State-by-State Paid Family & Medical Leave Legislation

DMEC Staff@Work

State-by-State Paid Family and Medical Leave Legislation: An Employer’s Guide

State Paid Family Leave LawsBy Kristin Hostetter, CPDM

Sr. Product Manager, Absence Management
Lincoln Financial Group

By Marissa Mayfield, MBA

Sr. Product Manager, Statutory Disability & PFL
Lincoln Financial Group

By Patricia Zuniga, JD, LLM

Compliance Consultant
Lincoln Financial Group

Paid family and medical leave (PFML) is being legislated at all levels of government. To understand how to comply with these laws, we will review the types of mandated paid leave and look at ways to dissect various laws, including taking a deep dive into Washington state’s PFML that begins paying benefits in 2020.

Understanding State-Mandated Paid Leave

States generally have three main types of mandated paid leave: paid family leave (PFL), paid medical leave (PML), and paid sick leave (PSL). State programs may provide for one or more of these program types. Both PFL and PML typically provide wage replacement and job protection. Leave reasons include bonding, caring for a family member, a qualified military exigency in some cases and, in the case of PML, an employee’s own serious health condition. These mandated leaves may overlap with corporate paid leave programs, requiring close coordination.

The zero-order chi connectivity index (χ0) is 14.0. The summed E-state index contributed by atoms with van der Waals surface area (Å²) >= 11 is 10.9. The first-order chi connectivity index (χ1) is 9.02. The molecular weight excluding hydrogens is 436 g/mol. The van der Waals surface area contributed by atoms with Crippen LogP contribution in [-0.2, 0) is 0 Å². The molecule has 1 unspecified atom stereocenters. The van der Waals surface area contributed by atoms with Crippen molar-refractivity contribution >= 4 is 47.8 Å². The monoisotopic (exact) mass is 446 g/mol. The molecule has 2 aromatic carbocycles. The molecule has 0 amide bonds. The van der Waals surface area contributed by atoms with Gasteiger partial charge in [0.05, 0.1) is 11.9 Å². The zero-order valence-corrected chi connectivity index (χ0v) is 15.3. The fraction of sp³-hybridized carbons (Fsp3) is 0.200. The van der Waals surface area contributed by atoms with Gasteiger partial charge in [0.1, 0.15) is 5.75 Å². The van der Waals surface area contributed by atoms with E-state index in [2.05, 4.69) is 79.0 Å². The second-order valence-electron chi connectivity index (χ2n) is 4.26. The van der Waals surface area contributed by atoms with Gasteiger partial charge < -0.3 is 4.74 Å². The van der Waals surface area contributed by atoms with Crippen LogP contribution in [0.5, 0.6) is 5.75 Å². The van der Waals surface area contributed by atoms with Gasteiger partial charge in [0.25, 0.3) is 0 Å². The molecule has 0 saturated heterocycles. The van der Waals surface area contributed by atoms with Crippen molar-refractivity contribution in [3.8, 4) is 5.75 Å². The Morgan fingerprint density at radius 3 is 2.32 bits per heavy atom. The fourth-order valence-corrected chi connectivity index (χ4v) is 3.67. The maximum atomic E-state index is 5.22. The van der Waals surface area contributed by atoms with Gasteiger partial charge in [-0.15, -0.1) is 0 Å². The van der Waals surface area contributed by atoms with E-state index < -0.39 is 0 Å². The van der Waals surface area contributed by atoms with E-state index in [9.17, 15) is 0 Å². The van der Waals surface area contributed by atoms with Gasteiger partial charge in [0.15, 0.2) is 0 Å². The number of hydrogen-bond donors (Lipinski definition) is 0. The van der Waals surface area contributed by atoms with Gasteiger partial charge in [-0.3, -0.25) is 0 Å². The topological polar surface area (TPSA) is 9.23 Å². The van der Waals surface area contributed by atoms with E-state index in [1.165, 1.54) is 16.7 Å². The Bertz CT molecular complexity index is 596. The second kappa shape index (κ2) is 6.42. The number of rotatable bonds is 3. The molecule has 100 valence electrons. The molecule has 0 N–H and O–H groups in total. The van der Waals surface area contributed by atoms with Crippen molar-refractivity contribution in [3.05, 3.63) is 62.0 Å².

PSL laws commonly require employers to either provide paid sick leave to employees who previously did not have any or mandate how employees must be allowed to use employer-sponsored paid sick leave.

Why Is Paid Family and Medical Leave a Hot Topic Right Now?

Several factors are driving more states to consider and adopt PFL/PFML laws. To start, the workforce is changing. Older employees are delaying retirement, and Millennials have become the largest generation in the workforce.1,2 As a result, employers must meet a wide range of needs across multiple generations holding different expectations for benefits, time off, and compensation.

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